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dooopie
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Discussion Starter · #1 ·
With all the focus on displacements, seating ergos, most people forget one of the most common mistakes new riders make!

Target Fixation

Target fixation

Target Fixation is real. Your motorcycle goes where you're looking. But why? Your eyes, after all, are not holding the handlebars and you frequently scan directions other than the one you're traveling in without your bike wandering all over the road. Is it magic? Or perhaps an undiscovered law of physics?

The idea that your motorcycle will go where you're looking is merely phenomenon that virtually all drivers (of any kind of vehicle) have experienced before: that if you turn your head you tend to STEER in the direction you're looking. In fact, it might be clearer to simply acknowledge that it is almost impossible to steer in any direction other than the one you are looking at. ALL of your prior experience has taught you how to steer your vehicle where you want it to go. So, if you look where you want to go, you kick in all that prior experience and AUTOMATICALLY steer in that direction.

There is no magic here nor is there a hidden law of physics involved. Your bike (or automobile) TENDS to go in the direction you are looking because, via experience, you have taught yourself to steer, more or less subconsciously.

To take advantage of that phenomenon you merely need to actively look in the direction you want to go - away from danger. The rest is virtually subconscious reaction. Of course it takes more than a turn of your eyes or even your head. You still need to steer away from danger. Since it is HARD to steer away from what you're looking at, and easy (almost automatic) to steer in the direction you are looking, surely it makes sense to look where you want to go.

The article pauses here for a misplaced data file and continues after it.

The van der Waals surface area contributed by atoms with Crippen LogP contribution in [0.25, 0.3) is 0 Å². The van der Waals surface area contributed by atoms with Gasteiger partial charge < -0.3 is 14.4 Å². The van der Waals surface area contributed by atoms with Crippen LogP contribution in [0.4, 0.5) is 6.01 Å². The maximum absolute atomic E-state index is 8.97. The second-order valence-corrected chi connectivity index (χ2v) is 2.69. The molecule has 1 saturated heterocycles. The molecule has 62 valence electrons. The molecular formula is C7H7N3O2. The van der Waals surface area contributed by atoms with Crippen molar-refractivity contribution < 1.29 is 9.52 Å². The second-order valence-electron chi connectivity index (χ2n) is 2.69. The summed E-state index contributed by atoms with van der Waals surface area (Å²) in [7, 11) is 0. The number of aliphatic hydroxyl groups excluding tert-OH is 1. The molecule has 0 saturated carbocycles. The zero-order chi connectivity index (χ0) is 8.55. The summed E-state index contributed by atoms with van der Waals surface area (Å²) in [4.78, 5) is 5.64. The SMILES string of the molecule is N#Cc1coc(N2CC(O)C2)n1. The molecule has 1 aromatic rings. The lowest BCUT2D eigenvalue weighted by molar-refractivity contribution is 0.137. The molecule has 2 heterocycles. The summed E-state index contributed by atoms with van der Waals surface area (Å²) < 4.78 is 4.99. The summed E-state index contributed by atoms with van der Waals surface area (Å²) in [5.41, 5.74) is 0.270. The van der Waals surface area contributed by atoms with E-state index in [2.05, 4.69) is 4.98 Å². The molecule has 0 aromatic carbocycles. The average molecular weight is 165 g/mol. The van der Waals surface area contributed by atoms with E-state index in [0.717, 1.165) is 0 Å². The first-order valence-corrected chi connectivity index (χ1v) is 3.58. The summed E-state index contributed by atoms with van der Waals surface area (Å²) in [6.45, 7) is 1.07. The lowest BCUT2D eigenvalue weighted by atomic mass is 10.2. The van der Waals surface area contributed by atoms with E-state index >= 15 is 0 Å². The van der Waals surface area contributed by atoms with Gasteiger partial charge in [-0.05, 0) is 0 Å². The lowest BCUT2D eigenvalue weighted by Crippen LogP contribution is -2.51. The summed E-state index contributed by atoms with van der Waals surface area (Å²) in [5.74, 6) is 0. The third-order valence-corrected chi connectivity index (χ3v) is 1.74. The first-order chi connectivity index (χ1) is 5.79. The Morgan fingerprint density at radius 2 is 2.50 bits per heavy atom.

But we have also been well advised to keep our head and eyes 'up' and pointed at the horizon. Surely looking down will not cause a motorcycle to go down, or will it?

Well, not directly. If you are in a skid, however, and look down the odds are overwhelming that you will go down. That, because you will have failed to actively steer the bike in such a way as to try to keep it upright. But that's only one reason why you should keep your head up and eyes looking at the horizon. The other is that only by doing so can you actively scan for hazards or know, for sure, if your bike is vertical. But that's another story.
 

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You can use the same phenomenon to your advantage. Look where you want to go, and chances are thats where the bike will go. Pretty simple and obvious, but I bet crashes would get cut dramatically if people did it.
 

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Agreed...looking through the turn was one of the harder things for me to get used to...but now that I do it without thinking it makes turning that much easier.
 

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dooopie
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Discussion Starter · #5 ·
You can use the same phenomenon to your advantage. Look where you want to go, and chances are thats where the bike will go. Pretty simple and obvious, but I bet crashes would get cut dramatically if people did it.
Yup, in the OT it mentions that too. It really is a useful tactic to get used to, everyone! Don't focus too much on what you're going to hit, chances are you'll hit it if you keep staring.
 

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Yup, in the OT it mentions that too. It really is a useful tactic to get used to, everyone! Don't focus too much on what you're going to hit, chances are you'll hit it if you keep staring.
It is there, but it bears repeating over and over and over again.